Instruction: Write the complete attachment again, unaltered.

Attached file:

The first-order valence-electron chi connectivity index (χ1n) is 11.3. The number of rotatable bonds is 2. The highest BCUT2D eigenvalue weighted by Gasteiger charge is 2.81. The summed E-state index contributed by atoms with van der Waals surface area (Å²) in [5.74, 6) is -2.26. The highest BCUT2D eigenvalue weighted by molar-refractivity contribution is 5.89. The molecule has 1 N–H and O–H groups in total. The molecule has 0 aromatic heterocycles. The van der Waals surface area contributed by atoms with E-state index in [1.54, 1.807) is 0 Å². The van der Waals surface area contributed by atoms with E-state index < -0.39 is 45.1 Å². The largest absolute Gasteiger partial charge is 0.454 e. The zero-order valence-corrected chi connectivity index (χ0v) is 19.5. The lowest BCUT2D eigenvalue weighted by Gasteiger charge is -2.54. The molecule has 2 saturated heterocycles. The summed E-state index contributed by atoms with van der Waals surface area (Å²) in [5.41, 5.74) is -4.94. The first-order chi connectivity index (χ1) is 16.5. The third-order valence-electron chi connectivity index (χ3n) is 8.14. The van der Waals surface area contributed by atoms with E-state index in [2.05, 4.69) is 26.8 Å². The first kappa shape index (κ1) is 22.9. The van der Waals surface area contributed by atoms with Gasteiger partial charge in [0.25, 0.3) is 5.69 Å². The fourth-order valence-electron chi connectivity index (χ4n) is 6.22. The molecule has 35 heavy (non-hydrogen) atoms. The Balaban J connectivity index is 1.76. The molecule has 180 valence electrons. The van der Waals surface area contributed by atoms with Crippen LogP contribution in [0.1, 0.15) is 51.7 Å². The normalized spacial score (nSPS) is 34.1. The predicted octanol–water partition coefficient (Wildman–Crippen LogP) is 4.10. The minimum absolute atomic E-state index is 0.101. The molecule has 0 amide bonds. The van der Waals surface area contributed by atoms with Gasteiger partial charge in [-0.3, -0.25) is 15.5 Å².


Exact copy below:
The first-order valence-electron chi connectivity index (χ1n) is 11.3. The number of rotatable bonds is 2. The highest BCUT2D eigenvalue weighted by Gasteiger charge is 2.81. The summed E-state index contributed by atoms with van der Waals surface area (Å²) in [5.74, 6) is -2.26. The highest BCUT2D eigenvalue weighted by molar-refractivity contribution is 5.89. The molecule has 1 N–H and O–H groups in total. The molecule has 0 aromatic heterocycles. The van der Waals surface area contributed by atoms with E-state index in [1.54, 1.807) is 0 Å². The van der Waals surface area contributed by atoms with E-state index < -0.39 is 45.1 Å². The largest absolute Gasteiger partial charge is 0.454 e. The zero-order valence-corrected chi connectivity index (χ0v) is 19.5. The lowest BCUT2D eigenvalue weighted by Gasteiger charge is -2.54. The molecule has 2 saturated heterocycles. The summed E-state index contributed by atoms with van der Waals surface area (Å²) in [5.41, 5.74) is -4.94. The first-order chi connectivity index (χ1) is 16.5. The third-order valence-electron chi connectivity index (χ3n) is 8.14. The van der Waals surface area contributed by atoms with E-state index in [2.05, 4.69) is 26.8 Å². The first kappa shape index (κ1) is 22.9. The van der Waals surface area contributed by atoms with Gasteiger partial charge in [0.25, 0.3) is 5.69 Å². The fourth-order valence-electron chi connectivity index (χ4n) is 6.22. The molecule has 35 heavy (non-hydrogen) atoms. The Balaban J connectivity index is 1.76. The molecule has 180 valence electrons. The van der Waals surface area contributed by atoms with Crippen LogP contribution in [0.1, 0.15) is 51.7 Å². The normalized spacial score (nSPS) is 34.1. The predicted octanol–water partition coefficient (Wildman–Crippen LogP) is 4.10. The minimum absolute atomic E-state index is 0.101. The molecule has 0 amide bonds. The van der Waals surface area contributed by atoms with Gasteiger partial charge in [-0.3, -0.25) is 15.5 Å².